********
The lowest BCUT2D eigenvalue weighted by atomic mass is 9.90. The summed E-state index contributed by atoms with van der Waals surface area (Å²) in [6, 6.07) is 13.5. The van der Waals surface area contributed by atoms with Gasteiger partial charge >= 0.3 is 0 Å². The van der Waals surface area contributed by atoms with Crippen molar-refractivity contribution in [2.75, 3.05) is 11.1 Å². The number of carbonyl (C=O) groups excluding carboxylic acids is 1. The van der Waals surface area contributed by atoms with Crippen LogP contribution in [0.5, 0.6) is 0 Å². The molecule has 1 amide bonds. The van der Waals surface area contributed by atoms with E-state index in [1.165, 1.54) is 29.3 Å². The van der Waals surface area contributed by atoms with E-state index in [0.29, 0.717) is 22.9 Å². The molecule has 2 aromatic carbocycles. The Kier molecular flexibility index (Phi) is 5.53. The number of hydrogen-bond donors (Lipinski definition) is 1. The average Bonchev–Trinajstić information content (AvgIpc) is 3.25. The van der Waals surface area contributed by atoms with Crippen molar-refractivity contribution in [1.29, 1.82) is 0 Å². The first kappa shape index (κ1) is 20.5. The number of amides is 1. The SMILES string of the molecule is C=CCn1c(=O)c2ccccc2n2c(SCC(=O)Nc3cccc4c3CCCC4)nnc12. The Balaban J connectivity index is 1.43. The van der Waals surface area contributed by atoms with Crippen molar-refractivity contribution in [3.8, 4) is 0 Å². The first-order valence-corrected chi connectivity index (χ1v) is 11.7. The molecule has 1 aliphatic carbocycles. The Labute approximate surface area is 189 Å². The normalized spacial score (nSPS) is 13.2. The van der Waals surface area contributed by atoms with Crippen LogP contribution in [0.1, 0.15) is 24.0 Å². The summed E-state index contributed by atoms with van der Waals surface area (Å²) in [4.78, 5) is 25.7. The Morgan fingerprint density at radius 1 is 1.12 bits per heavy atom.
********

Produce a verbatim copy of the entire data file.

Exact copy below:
The lowest BCUT2D eigenvalue weighted by atomic mass is 9.90. The summed E-state index contributed by atoms with van der Waals surface area (Å²) in [6, 6.07) is 13.5. The van der Waals surface area contributed by atoms with Gasteiger partial charge >= 0.3 is 0 Å². The van der Waals surface area contributed by atoms with Crippen molar-refractivity contribution in [2.75, 3.05) is 11.1 Å². The number of carbonyl (C=O) groups excluding carboxylic acids is 1. The van der Waals surface area contributed by atoms with Crippen LogP contribution in [0.5, 0.6) is 0 Å². The molecule has 1 amide bonds. The van der Waals surface area contributed by atoms with E-state index in [1.165, 1.54) is 29.3 Å². The van der Waals surface area contributed by atoms with E-state index in [0.29, 0.717) is 22.9 Å². The molecule has 2 aromatic carbocycles. The Kier molecular flexibility index (Phi) is 5.53. The number of hydrogen-bond donors (Lipinski definition) is 1. The average Bonchev–Trinajstić information content (AvgIpc) is 3.25. The van der Waals surface area contributed by atoms with Crippen molar-refractivity contribution in [1.29, 1.82) is 0 Å². The first kappa shape index (κ1) is 20.5. The number of amides is 1. The SMILES string of the molecule is C=CCn1c(=O)c2ccccc2n2c(SCC(=O)Nc3cccc4c3CCCC4)nnc12. The Balaban J connectivity index is 1.43. The van der Waals surface area contributed by atoms with Crippen molar-refractivity contribution in [3.8, 4) is 0 Å². The first-order valence-corrected chi connectivity index (χ1v) is 11.7. The molecule has 1 aliphatic carbocycles. The Labute approximate surface area is 189 Å². The normalized spacial score (nSPS) is 13.2. The van der Waals surface area contributed by atoms with Crippen LogP contribution in [0.1, 0.15) is 24.0 Å². The summed E-state index contributed by atoms with van der Waals surface area (Å²) in [4.78, 5) is 25.7. The Morgan fingerprint density at radius 1 is 1.12 bits per heavy atom.